The First Steps in New Deal for General Practice
Date sent: Sunday 21 June 2015
Email sent by Wessex LMCs, on Sunday, 21st Jun 2015
The New Deal for General Practice
On Friday the Secretary of State for Health, announced what he has described as a new deal for general practice.
There was recognition of the strength of British general practice and its heritage and he stated that general practice is the "Jewel in the Crown" of the NHS.
Many of the facts and figures the LMC has used in our previous communications about increased workload, consultation rates, and being one of the most undervalued parts of the NHS, appear in his speech.
The SoS describes this as a deal that needs two parties and he needs GP co-operation and support in improving quality and continuity of care for the vulnerable patients and delivering better access, 7 days a week for everyone.
LMC Comment: I am sure there are some who want to stop reading here and feel 7 days opening for all surgeries is not needed and not wanted and feel they should delete this email – please don’t, please read on. Your surgery does not have to be open 7 days a week. You do not have to personally work 7 days a week.
A new deal on workforce
There is recognition of the problems GPs currently face and also that the workload will increase over the next 5 years with an ever ageing population and the increase in the number of patients with one or more long term conditions.
The Government are committing to increase the primary care workforce by at least 10,000. Including 5,000 more doctors working in general practice as well as more practice and district nurses, physician’s assistants and pharmacists.
LMC comment: That can only be achieved if their posts are fully funded and general practice becomes an attractive place to work once again. We must address the capacity and workload issues because unless this happens it will prove impossible to increase the number of GPs.
There is huge variation in the number of GPs/1000 population and there will be a focus on recruitment in the under doctored areas.
There is a commitment that at every stage of a doctors career the attractiveness of general practice should be promoted.
There will be a challenge to the focus of training for medical students, so that time spent in general practice is not only compulsory but is a better experience.
LMC comment: We know that medical students and doctors in their FY1 and FY2 years are frequently told that general practice in not where they should work, real doctors stay in hospital. This attitude must change.
Any consultant who is heard uttering these words should immediately be made to spend a week in general practice seeing what it is really like to be a GP.
I have had 4 consultants spend the day with me in general practice, each was well informed and valued General Practice, yet they were all surprised at the range of patients we managed, the complexity of illnesses we saw and how important it was in many patients that you knew the patient, their social and family circumstance and were able to address the issues in a holistic way.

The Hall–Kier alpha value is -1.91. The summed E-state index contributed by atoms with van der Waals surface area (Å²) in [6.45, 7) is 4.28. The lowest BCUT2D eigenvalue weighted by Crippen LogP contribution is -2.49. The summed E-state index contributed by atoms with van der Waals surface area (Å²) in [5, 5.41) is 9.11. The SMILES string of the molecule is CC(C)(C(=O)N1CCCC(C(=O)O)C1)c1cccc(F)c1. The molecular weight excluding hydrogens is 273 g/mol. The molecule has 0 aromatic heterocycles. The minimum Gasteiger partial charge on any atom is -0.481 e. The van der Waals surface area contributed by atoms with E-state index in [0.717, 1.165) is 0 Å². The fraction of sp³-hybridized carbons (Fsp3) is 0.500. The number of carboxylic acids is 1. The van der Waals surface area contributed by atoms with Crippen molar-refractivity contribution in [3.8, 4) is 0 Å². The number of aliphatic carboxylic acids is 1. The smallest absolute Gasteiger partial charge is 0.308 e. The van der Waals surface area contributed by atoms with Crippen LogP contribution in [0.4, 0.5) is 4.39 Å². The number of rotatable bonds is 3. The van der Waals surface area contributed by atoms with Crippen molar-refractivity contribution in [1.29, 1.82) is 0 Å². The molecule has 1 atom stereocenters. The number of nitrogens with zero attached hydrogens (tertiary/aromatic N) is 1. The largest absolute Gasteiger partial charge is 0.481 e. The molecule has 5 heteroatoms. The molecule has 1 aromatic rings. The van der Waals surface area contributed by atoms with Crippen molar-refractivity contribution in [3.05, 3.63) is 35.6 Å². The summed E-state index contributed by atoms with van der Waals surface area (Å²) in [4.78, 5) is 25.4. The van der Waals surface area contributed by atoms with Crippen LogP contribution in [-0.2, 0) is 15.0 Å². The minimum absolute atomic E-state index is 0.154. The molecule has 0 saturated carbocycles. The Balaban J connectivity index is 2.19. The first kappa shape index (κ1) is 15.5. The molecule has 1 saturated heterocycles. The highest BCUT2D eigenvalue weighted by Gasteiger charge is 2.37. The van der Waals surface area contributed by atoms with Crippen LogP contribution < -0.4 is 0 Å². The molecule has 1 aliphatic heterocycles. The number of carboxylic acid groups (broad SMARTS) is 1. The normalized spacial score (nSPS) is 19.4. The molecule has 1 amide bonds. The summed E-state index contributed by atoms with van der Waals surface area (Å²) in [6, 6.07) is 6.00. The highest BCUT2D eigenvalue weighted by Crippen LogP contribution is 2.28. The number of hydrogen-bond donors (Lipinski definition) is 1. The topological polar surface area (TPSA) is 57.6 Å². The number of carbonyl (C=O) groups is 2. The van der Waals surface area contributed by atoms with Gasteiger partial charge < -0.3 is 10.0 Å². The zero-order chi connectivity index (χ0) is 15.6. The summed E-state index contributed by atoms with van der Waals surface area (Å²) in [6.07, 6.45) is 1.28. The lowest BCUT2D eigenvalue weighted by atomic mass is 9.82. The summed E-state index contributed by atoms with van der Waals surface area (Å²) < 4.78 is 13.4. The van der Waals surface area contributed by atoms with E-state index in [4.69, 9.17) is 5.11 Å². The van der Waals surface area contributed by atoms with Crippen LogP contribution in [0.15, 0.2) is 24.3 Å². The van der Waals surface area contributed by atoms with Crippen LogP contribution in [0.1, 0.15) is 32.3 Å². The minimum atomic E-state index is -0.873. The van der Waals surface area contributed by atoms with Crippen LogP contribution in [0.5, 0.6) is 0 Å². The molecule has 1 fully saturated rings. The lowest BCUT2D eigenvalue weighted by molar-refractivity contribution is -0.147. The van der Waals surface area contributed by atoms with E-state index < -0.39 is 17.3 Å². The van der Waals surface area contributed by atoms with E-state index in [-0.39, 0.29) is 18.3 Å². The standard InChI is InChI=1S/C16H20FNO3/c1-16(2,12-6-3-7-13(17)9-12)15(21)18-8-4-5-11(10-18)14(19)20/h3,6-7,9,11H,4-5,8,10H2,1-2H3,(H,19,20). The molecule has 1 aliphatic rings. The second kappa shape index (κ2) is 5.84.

We must also play our part here, as many medical students , FY2 doctors and GP trainees are given a very negative view of the world of general practice by GPs and practices. We need to promote our specialty because if we don't others will not.
There will be an extension of the new pre-GP scheme that was introduced by Health Education England last year.
LMC comment: This was available in Wessex and had poor uptake but needs to be available for several years to evaluate the benefit.
The number of GP training places will increase from 2,600 to 3,250.
LMC Comment: This is a great aspiration but in Wessex about 20% of our posts remain unfilled, how do we increase our numbers? This will only be achieved if we make general practice a great place to work once again.
The newly established refresher and returner scheme has been updated and over 50 GPs have made use of the scheme.
There will be joint work with the RCGP and BMA to look at ways of retaining GPs near retirement.
LMC Comment: this is good but too late for some.
There will be incentives for some newly qualified GPs to have an extra year of training and support to develop skills in areas such as paediatrics, mental health and emergency medicine. These schemes exist and have been directed to the areas of most need.
LMC Comment: This is welcomed, we have had a number of GP Fellows, post qualification, we need to create new and interesting career structures for younger doctors and this is a great way to achieve and to do this will need additional funding.
This refers to the £1Bn over 4 years made available for new premises.
LMC Comment: Some practices in Wessex are already benefiting from this funding.